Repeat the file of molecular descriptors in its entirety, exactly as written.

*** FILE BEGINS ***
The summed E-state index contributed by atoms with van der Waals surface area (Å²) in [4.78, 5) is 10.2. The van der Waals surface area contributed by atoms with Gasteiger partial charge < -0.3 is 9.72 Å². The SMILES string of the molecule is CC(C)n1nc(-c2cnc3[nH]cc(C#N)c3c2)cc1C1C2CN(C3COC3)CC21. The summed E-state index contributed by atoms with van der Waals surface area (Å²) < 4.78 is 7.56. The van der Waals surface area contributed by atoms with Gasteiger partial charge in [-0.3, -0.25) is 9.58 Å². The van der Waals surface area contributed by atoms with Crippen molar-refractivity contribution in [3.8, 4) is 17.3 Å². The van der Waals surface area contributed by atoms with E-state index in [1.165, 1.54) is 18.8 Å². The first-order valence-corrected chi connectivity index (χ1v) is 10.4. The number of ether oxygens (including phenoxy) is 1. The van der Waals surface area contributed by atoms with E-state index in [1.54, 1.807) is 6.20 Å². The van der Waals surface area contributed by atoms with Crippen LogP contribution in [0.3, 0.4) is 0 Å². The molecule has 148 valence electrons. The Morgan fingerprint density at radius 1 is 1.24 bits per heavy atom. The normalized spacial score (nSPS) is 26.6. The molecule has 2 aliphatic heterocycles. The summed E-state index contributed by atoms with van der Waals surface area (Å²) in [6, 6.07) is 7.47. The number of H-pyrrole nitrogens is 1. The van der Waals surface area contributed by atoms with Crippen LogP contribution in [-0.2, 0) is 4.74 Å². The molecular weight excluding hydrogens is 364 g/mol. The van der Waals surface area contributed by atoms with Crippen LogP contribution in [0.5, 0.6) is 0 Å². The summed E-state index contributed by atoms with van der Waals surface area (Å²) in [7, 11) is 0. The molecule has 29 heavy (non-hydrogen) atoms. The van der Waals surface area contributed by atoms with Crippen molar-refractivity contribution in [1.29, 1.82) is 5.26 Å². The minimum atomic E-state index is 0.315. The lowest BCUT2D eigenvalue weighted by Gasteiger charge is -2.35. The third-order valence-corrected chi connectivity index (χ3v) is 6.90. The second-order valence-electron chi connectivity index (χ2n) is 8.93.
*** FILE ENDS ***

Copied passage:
The summed E-state index contributed by atoms with van der Waals surface area (Å²) in [4.78, 5) is 10.2. The van der Waals surface area contributed by atoms with Gasteiger partial charge < -0.3 is 9.72 Å². The SMILES string of the molecule is CC(C)n1nc(-c2cnc3[nH]cc(C#N)c3c2)cc1C1C2CN(C3COC3)CC21. The summed E-state index contributed by atoms with van der Waals surface area (Å²) < 4.78 is 7.56. The van der Waals surface area contributed by atoms with Gasteiger partial charge in [-0.3, -0.25) is 9.58 Å². The van der Waals surface area contributed by atoms with Crippen molar-refractivity contribution in [3.8, 4) is 17.3 Å². The van der Waals surface area contributed by atoms with E-state index in [1.165, 1.54) is 18.8 Å². The first-order valence-corrected chi connectivity index (χ1v) is 10.4. The number of ether oxygens (including phenoxy) is 1. The van der Waals surface area contributed by atoms with E-state index in [1.54, 1.807) is 6.20 Å². The van der Waals surface area contributed by atoms with Crippen LogP contribution in [0.3, 0.4) is 0 Å². The molecule has 148 valence electrons. The Morgan fingerprint density at radius 1 is 1.24 bits per heavy atom. The normalized spacial score (nSPS) is 26.6. The molecule has 2 aliphatic heterocycles. The summed E-state index contributed by atoms with van der Waals surface area (Å²) in [6, 6.07) is 7.47. The number of H-pyrrole nitrogens is 1. The van der Waals surface area contributed by atoms with Crippen LogP contribution in [-0.2, 0) is 4.74 Å². The molecular weight excluding hydrogens is 364 g/mol. The van der Waals surface area contributed by atoms with Crippen LogP contribution in [0.5, 0.6) is 0 Å². The summed E-state index contributed by atoms with van der Waals surface area (Å²) in [7, 11) is 0. The molecule has 29 heavy (non-hydrogen) atoms. The van der Waals surface area contributed by atoms with Crippen molar-refractivity contribution in [1.29, 1.82) is 5.26 Å². The minimum atomic E-state index is 0.315. The lowest BCUT2D eigenvalue weighted by Gasteiger charge is -2.35. The third-order valence-corrected chi connectivity index (χ3v) is 6.90. The second-order valence-electron chi connectivity index (χ2n) is 8.93.